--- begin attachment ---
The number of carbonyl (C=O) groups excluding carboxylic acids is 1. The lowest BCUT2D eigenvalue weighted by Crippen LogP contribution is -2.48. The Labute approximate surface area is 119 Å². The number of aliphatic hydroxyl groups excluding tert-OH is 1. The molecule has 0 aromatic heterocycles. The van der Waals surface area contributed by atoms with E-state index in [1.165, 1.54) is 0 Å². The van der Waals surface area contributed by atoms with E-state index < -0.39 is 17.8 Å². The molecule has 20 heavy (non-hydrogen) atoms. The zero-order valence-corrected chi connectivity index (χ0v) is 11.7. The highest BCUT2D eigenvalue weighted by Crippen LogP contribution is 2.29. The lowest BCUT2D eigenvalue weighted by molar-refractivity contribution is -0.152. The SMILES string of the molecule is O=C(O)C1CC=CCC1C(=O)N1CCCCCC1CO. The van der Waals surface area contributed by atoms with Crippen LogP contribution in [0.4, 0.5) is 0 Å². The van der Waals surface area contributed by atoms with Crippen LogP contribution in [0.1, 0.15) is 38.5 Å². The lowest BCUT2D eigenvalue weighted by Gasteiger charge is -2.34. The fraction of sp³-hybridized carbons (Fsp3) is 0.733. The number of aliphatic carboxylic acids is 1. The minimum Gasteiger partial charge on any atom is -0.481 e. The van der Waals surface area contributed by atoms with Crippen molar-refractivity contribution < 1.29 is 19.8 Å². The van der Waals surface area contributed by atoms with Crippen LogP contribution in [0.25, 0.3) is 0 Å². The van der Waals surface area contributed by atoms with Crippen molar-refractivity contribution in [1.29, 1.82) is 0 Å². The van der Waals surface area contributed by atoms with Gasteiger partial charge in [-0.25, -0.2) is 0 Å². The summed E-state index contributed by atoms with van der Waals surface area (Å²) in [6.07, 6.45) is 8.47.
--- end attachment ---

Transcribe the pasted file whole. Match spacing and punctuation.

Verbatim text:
The number of carbonyl (C=O) groups excluding carboxylic acids is 1. The lowest BCUT2D eigenvalue weighted by Crippen LogP contribution is -2.48. The Labute approximate surface area is 119 Å². The number of aliphatic hydroxyl groups excluding tert-OH is 1. The molecule has 0 aromatic heterocycles. The van der Waals surface area contributed by atoms with E-state index in [1.165, 1.54) is 0 Å². The van der Waals surface area contributed by atoms with E-state index < -0.39 is 17.8 Å². The molecule has 20 heavy (non-hydrogen) atoms. The zero-order valence-corrected chi connectivity index (χ0v) is 11.7. The highest BCUT2D eigenvalue weighted by Crippen LogP contribution is 2.29. The lowest BCUT2D eigenvalue weighted by molar-refractivity contribution is -0.152. The SMILES string of the molecule is O=C(O)C1CC=CCC1C(=O)N1CCCCCC1CO. The van der Waals surface area contributed by atoms with Crippen LogP contribution in [0.4, 0.5) is 0 Å². The van der Waals surface area contributed by atoms with Crippen LogP contribution in [0.1, 0.15) is 38.5 Å². The lowest BCUT2D eigenvalue weighted by Gasteiger charge is -2.34. The fraction of sp³-hybridized carbons (Fsp3) is 0.733. The number of aliphatic carboxylic acids is 1. The minimum Gasteiger partial charge on any atom is -0.481 e. The van der Waals surface area contributed by atoms with Crippen molar-refractivity contribution < 1.29 is 19.8 Å². The van der Waals surface area contributed by atoms with Crippen LogP contribution in [0.25, 0.3) is 0 Å². The van der Waals surface area contributed by atoms with Crippen molar-refractivity contribution in [1.29, 1.82) is 0 Å². The van der Waals surface area contributed by atoms with Gasteiger partial charge in [-0.25, -0.2) is 0 Å². The summed E-state index contributed by atoms with van der Waals surface area (Å²) in [6.07, 6.45) is 8.47.